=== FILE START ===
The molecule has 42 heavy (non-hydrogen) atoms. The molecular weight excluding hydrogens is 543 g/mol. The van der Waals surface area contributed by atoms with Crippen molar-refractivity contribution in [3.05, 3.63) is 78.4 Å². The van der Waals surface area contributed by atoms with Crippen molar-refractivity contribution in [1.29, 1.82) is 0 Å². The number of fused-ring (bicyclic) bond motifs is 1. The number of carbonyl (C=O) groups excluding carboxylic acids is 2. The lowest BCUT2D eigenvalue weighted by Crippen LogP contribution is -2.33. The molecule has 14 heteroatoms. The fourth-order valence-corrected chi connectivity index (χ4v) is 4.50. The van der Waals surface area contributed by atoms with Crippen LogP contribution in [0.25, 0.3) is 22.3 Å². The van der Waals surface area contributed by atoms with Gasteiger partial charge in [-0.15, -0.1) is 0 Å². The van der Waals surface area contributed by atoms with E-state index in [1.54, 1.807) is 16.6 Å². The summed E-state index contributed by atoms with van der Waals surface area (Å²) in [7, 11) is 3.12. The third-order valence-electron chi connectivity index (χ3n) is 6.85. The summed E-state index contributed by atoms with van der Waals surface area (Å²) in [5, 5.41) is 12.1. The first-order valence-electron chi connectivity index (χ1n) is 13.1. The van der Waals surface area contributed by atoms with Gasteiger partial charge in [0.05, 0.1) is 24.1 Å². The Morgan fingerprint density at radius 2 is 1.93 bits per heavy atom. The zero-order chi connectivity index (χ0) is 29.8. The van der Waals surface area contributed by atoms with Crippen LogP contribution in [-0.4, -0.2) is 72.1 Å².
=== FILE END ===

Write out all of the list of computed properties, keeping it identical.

The molecule has 42 heavy (non-hydrogen) atoms. The molecular weight excluding hydrogens is 543 g/mol. The van der Waals surface area contributed by atoms with Crippen molar-refractivity contribution in [3.05, 3.63) is 78.4 Å². The van der Waals surface area contributed by atoms with Crippen molar-refractivity contribution in [1.29, 1.82) is 0 Å². The number of fused-ring (bicyclic) bond motifs is 1. The number of carbonyl (C=O) groups excluding carboxylic acids is 2. The lowest BCUT2D eigenvalue weighted by Crippen LogP contribution is -2.33. The molecule has 14 heteroatoms. The fourth-order valence-corrected chi connectivity index (χ4v) is 4.50. The van der Waals surface area contributed by atoms with Crippen LogP contribution in [0.25, 0.3) is 22.3 Å². The van der Waals surface area contributed by atoms with Gasteiger partial charge in [-0.15, -0.1) is 0 Å². The van der Waals surface area contributed by atoms with E-state index in [1.54, 1.807) is 16.6 Å². The summed E-state index contributed by atoms with van der Waals surface area (Å²) in [7, 11) is 3.12. The third-order valence-electron chi connectivity index (χ3n) is 6.85. The summed E-state index contributed by atoms with van der Waals surface area (Å²) in [5, 5.41) is 12.1. The first-order valence-electron chi connectivity index (χ1n) is 13.1. The van der Waals surface area contributed by atoms with Gasteiger partial charge in [0.05, 0.1) is 24.1 Å². The Morgan fingerprint density at radius 2 is 1.93 bits per heavy atom. The zero-order chi connectivity index (χ0) is 29.8. The van der Waals surface area contributed by atoms with Crippen LogP contribution in [-0.4, -0.2) is 72.1 Å².